duffer 03-22-2013 09:00 PM

I think the number one consideration is what you want for the finished product and what the use will be. That will determine what is a suitable starting point.

Number two consideration: always better to buy one that someone else lost their butt on than to put your money into it-just stay away from bubba.

And last, before buying one that is rusted out, check the prices and work that will be required to put any aftermarket tub on it. Still likey worth looking for a decent tub or a Jeep with an aftermarket tub already in place (ie, item 2).

I have no problem with road manners and narrow track as long as there isn't a Detroit Locker in the back (or front). It is all in how you engineer them. The only thing I have that is wide track is the JK.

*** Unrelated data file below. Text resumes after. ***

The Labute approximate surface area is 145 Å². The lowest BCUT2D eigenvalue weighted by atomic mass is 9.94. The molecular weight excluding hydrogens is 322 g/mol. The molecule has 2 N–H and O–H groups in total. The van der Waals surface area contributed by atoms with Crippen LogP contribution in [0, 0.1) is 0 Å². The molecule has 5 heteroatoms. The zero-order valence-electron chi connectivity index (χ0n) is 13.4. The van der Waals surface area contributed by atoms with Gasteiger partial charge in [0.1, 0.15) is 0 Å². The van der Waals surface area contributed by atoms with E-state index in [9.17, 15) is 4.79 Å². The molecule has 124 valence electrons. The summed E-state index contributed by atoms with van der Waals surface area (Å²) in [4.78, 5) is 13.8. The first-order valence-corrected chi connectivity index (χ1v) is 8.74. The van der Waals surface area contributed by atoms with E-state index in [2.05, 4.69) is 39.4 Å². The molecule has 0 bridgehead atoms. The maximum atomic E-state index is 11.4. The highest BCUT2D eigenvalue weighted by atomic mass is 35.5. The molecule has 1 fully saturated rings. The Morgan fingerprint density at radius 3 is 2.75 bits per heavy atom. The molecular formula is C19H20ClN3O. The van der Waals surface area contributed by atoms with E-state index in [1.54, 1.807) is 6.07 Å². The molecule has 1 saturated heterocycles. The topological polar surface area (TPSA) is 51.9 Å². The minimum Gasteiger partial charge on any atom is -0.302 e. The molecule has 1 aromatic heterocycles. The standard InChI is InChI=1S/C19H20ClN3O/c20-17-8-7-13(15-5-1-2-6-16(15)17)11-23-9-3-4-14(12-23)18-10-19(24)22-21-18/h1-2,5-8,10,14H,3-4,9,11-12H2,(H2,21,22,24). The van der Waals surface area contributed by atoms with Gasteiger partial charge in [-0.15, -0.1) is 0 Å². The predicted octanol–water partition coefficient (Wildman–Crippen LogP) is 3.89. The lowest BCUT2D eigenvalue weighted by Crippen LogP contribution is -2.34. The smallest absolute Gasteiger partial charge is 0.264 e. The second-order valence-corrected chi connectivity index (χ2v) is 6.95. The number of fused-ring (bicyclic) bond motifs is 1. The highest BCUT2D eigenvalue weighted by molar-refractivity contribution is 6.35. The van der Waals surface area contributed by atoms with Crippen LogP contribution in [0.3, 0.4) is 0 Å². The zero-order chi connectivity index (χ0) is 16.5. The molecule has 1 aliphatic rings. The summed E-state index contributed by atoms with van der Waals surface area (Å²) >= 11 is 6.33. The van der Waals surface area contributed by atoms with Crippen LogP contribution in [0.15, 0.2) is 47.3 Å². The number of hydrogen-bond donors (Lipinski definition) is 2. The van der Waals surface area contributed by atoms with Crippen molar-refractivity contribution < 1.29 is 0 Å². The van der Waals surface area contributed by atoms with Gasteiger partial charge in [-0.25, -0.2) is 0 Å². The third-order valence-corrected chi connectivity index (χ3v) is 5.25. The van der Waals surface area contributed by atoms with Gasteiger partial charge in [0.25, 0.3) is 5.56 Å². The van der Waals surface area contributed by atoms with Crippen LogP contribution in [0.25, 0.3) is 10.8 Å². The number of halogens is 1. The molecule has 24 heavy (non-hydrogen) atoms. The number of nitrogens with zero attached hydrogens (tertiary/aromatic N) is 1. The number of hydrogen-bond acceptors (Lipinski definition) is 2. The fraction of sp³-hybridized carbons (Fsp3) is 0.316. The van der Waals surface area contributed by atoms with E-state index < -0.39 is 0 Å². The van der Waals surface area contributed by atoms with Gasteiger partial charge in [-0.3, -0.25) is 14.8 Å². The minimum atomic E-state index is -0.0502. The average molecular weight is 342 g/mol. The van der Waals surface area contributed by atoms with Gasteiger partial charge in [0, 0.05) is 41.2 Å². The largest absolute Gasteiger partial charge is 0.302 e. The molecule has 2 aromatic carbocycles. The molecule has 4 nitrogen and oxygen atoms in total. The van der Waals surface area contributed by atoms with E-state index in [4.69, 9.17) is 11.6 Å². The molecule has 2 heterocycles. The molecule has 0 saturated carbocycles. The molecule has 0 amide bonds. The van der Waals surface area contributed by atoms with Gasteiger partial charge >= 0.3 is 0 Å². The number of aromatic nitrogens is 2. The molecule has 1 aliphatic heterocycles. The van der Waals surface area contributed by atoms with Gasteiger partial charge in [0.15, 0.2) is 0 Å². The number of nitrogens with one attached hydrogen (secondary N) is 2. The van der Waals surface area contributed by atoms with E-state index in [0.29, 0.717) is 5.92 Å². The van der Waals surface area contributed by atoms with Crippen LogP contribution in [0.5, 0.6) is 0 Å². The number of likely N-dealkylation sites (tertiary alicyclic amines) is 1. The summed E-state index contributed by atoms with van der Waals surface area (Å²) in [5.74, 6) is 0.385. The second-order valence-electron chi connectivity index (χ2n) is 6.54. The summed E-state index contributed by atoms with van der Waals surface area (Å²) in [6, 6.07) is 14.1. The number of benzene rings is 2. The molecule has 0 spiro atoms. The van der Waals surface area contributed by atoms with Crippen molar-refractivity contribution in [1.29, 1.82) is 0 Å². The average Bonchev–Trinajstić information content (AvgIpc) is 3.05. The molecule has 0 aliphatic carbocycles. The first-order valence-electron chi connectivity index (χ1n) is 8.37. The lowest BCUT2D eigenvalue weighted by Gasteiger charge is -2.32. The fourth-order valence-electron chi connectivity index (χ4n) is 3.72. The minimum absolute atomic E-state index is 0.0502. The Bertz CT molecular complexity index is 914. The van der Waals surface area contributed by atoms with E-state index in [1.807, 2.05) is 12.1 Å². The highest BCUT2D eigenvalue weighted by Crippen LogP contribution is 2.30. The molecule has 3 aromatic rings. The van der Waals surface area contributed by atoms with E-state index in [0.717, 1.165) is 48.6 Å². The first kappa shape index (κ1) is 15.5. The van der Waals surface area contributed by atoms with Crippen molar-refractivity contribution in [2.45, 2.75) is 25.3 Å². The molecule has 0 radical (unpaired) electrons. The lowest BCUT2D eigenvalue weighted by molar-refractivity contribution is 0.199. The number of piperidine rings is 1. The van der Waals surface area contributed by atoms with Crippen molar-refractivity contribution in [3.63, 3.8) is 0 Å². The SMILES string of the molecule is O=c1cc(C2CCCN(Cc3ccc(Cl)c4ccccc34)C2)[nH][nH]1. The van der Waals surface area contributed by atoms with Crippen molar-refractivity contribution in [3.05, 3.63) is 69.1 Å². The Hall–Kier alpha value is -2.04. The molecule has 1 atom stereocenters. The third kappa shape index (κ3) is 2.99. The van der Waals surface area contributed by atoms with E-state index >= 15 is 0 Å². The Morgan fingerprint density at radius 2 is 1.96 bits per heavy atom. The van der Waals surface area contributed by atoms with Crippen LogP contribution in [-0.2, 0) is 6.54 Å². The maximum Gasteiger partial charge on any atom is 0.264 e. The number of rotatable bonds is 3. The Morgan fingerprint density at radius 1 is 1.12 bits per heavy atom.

Personally, I would be looking for a flatty (2A, 3A, or 3B). GPW's and MB's are neat, but you pay several times more for parts than what the same CJ parts cost and, for the most part, they are not as heavy duty as the civies (D23 axle and T84 trans both rather weak, and the frames always break). If you are going for stock, the extra 15 ponies in the 3B is worthwhile-depending on how you feel about that tall grill. On the plus side for the 3B is that if you do go the engine swap route, a lot more fits under that tall hood.